Robots and health costs: Can either be tamed?

There are many reasons why the costs of delivering simple, uncomplicated health care in this country keep increasing while quality lags and value fails to keep pace with that of most major industrialized countries. But as a surgeon, I have a one-word answer for all that is wrong with health care: “robots.”

Surgical robots, costing an estimated 1.2 to 2.5 million dollars each with matching maintenance fees of $125,000 per year, are the latest luxury item on hospital shelves. It takes a lot of radical prostatectomies, hysterectomies and cholecystectomies, to justify buying a robot, but that’s not necessarily the issue. A surgical robot is a marketing tool and even if a hospital isn’t doing the hundreds of robot-assisted cases necessary to cover the expense of owning one, marketing surgical robots to consumers sends a message. If you want to know where the best hospital in town is, follow the robot.

I have no doubt that, in the right hands and for the right indications, surgical robots are superlative tools that help thousands of people but there is just one problem. No one seems to agree on what exactly the robot is adding and who can benefit most from its use.

Robot advocates believe that patients who undergo robotic surgery have smaller incisions and lose less blood and that these metrics translate into less pain, shorter hospital stays, and possibly an earlier return to work. But laparoscopic surgery, the dominant minimally invasive technique, offers those same benefits.

If you take a closer look, as several surgeons have recently, there is very little evidence that robotic surgery offers an advantage over laparoscopic surgery for the average patient. The most recent study, a randomized clinical trial published in the New England Journal of Medicine, from Memorial Sloan Kettering Cancer Center, found no appreciable benefit in reducing surgical complications or hospital stays.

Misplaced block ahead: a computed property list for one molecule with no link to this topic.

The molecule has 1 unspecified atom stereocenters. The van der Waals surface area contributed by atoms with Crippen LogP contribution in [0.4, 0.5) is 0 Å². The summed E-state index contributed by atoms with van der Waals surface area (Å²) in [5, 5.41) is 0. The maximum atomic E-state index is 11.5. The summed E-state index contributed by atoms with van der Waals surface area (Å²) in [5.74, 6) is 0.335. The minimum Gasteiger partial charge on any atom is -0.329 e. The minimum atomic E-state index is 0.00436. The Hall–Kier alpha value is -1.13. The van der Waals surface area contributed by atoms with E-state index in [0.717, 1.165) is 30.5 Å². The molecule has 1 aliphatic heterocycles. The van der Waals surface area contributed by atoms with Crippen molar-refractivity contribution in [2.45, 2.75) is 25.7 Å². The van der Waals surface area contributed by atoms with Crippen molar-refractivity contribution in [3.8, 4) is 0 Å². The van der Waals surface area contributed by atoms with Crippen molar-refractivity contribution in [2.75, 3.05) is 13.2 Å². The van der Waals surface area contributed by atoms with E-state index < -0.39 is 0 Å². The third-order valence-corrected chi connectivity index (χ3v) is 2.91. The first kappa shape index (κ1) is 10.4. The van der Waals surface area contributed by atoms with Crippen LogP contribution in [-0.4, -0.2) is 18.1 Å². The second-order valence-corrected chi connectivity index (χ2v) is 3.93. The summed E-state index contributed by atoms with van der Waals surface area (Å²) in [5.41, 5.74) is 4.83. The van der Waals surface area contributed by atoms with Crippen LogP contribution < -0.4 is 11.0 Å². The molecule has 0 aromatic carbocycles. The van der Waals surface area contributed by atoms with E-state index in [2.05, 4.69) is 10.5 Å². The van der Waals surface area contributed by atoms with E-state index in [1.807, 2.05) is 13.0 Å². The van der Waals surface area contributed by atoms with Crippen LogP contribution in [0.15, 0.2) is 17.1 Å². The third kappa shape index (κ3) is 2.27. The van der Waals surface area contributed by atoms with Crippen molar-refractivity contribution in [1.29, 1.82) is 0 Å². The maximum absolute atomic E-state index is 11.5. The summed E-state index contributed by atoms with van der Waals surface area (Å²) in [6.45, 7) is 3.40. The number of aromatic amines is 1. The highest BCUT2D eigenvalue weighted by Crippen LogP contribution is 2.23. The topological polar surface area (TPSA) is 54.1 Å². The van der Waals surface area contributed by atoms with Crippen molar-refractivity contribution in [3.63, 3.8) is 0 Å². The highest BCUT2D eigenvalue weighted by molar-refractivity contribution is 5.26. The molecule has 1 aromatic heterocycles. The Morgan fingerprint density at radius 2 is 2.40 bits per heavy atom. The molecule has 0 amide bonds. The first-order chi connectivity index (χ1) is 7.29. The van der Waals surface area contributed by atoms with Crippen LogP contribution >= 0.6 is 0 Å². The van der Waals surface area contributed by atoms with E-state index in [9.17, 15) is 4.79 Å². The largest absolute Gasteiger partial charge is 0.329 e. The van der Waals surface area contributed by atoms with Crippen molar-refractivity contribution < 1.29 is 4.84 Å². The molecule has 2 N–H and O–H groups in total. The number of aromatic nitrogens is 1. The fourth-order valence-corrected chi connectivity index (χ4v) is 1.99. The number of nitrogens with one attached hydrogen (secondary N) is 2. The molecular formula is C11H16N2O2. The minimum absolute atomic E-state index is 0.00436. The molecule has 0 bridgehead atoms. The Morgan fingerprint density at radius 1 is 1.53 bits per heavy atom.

In an earlier retrospective study, researchers from Columbia University examined the records of 264,758 women who had undergone either robotic or laparoscopic hysterectomy for benign conditions from 2007 to 2010, a time during which robotic surgery rose from 0.5 percent to nearly 10 percent of all hysterectomies. The complication rate again was the same for both groups.

The authors of both studies concluded that further evaluation of new surgical technologies is warranted before widespread adoption takes place.

“More technology doesn’t necessarily mean better health care,” Dr. Martin Makary of Johns Hopkins University School of Medicine has said regarding the potential complications of robotic surgery. Dr. Makary was expressing a concern that many surgeons have. A robot cannot feel a patient’s tissue and that loss of tactile input as a surgeon performs delicate maneuvers might cause organs to be inadvertently injured. Dr. Makary undertook a study published in 2013 in the Journal of Healthcare Quality that found several incidents of robotic complications that appeared in the media were not reported to the FDA until after the stories appeared in the press. With incomplete and inaccurate data regarding robot performance, it is difficult to judge the safety of robotic surgery.

We know robots are adding cost.  In the Columbia University study, for example, the average cost to the hospital for robotic hysterectomy was $8,868 vs. $6,679 compared to a laparoscopic procedure.

“We did not develop the robot to compete with laparoscopic surgery,” Dr. Myriam Curet, chief medical adviser for Intuitive Surgical, has said in reference to the hysterectomy study.

But if it is true that the robot was not intended to compete with laparoscopic surgery why is it now being marketed for gallbladder removal, one of the most common laparoscopic operations in the United States (750,000 per year) that most experienced surgeons can perform in 45 minutes or less? Who decides what procedures should be performed if one costs at least a third more and has not been sufficiently studied to define the benefits versus the risks?

I am not anti-technology. I’ve seen some amazing new medical devices in the past ten years, but the robot controversy demonstrates what I believe is wrong with our health care system.  We, doctors and hospitals, embrace the most expensive technology available, not because it will make a measurable difference in a patient’s outcome, but because it will bring us more business and make us more money.

How will we ever tame health care costs in this country? By tracking down all the robots in our system and taming them too.

Catherine Musemeche is a pediatric surgeon and the author of Small: Life and Death on the Front Lines of Pediatric Surgery.

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